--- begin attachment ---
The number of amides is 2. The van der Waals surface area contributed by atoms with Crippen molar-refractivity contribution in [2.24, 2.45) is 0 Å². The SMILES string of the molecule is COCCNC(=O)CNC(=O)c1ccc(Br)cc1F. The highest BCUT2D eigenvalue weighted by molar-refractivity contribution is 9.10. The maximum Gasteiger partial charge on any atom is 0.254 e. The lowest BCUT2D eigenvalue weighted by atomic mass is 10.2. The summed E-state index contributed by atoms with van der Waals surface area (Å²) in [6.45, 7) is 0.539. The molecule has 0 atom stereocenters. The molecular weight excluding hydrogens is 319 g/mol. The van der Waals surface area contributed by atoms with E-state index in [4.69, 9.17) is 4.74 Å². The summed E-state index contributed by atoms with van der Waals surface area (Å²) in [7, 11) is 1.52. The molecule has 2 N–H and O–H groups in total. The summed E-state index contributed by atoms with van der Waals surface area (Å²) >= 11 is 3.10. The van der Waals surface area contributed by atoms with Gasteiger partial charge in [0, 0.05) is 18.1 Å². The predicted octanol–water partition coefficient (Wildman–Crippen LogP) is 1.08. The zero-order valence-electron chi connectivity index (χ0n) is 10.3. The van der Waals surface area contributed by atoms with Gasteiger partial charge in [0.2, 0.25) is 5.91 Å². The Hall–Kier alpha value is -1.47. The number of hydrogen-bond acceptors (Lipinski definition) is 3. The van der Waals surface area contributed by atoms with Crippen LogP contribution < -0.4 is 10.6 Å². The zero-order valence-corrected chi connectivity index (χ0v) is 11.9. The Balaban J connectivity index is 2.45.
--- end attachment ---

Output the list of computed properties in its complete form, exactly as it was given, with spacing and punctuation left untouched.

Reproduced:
The number of amides is 2. The van der Waals surface area contributed by atoms with Crippen molar-refractivity contribution in [2.24, 2.45) is 0 Å². The SMILES string of the molecule is COCCNC(=O)CNC(=O)c1ccc(Br)cc1F. The highest BCUT2D eigenvalue weighted by molar-refractivity contribution is 9.10. The maximum Gasteiger partial charge on any atom is 0.254 e. The lowest BCUT2D eigenvalue weighted by atomic mass is 10.2. The summed E-state index contributed by atoms with van der Waals surface area (Å²) in [6.45, 7) is 0.539. The molecule has 0 atom stereocenters. The molecular weight excluding hydrogens is 319 g/mol. The van der Waals surface area contributed by atoms with E-state index in [4.69, 9.17) is 4.74 Å². The summed E-state index contributed by atoms with van der Waals surface area (Å²) in [7, 11) is 1.52. The molecule has 2 N–H and O–H groups in total. The summed E-state index contributed by atoms with van der Waals surface area (Å²) >= 11 is 3.10. The van der Waals surface area contributed by atoms with Gasteiger partial charge in [0, 0.05) is 18.1 Å². The predicted octanol–water partition coefficient (Wildman–Crippen LogP) is 1.08. The zero-order valence-electron chi connectivity index (χ0n) is 10.3. The van der Waals surface area contributed by atoms with Gasteiger partial charge in [0.2, 0.25) is 5.91 Å². The Hall–Kier alpha value is -1.47. The number of hydrogen-bond acceptors (Lipinski definition) is 3. The van der Waals surface area contributed by atoms with Crippen LogP contribution < -0.4 is 10.6 Å². The zero-order valence-corrected chi connectivity index (χ0v) is 11.9. The Balaban J connectivity index is 2.45.